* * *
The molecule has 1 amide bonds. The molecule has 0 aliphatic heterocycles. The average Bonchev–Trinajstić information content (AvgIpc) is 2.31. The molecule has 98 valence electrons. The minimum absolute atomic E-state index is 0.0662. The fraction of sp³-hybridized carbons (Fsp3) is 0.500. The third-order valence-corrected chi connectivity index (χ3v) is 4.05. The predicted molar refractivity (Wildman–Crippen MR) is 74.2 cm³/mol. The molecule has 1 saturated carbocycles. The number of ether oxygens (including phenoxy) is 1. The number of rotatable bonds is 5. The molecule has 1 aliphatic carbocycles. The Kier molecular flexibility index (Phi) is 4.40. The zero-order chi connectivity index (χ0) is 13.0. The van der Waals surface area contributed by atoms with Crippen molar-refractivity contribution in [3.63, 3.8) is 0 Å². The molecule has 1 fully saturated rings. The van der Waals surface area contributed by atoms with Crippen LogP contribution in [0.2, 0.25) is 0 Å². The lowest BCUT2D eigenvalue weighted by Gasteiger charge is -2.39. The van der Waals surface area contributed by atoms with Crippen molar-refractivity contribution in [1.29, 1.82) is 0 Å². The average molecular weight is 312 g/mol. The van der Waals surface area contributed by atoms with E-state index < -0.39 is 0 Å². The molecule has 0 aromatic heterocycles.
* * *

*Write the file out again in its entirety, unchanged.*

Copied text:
The molecule has 1 amide bonds. The molecule has 0 aliphatic heterocycles. The average Bonchev–Trinajstić information content (AvgIpc) is 2.31. The molecule has 98 valence electrons. The minimum absolute atomic E-state index is 0.0662. The fraction of sp³-hybridized carbons (Fsp3) is 0.500. The third-order valence-corrected chi connectivity index (χ3v) is 4.05. The predicted molar refractivity (Wildman–Crippen MR) is 74.2 cm³/mol. The molecule has 1 saturated carbocycles. The number of ether oxygens (including phenoxy) is 1. The number of rotatable bonds is 5. The molecule has 1 aliphatic carbocycles. The Kier molecular flexibility index (Phi) is 4.40. The zero-order chi connectivity index (χ0) is 13.0. The van der Waals surface area contributed by atoms with Crippen molar-refractivity contribution in [3.63, 3.8) is 0 Å². The molecule has 1 fully saturated rings. The van der Waals surface area contributed by atoms with Crippen LogP contribution in [0.2, 0.25) is 0 Å². The lowest BCUT2D eigenvalue weighted by Gasteiger charge is -2.39. The van der Waals surface area contributed by atoms with Crippen molar-refractivity contribution in [1.29, 1.82) is 0 Å². The average molecular weight is 312 g/mol. The van der Waals surface area contributed by atoms with E-state index < -0.39 is 0 Å². The molecule has 0 aromatic heterocycles.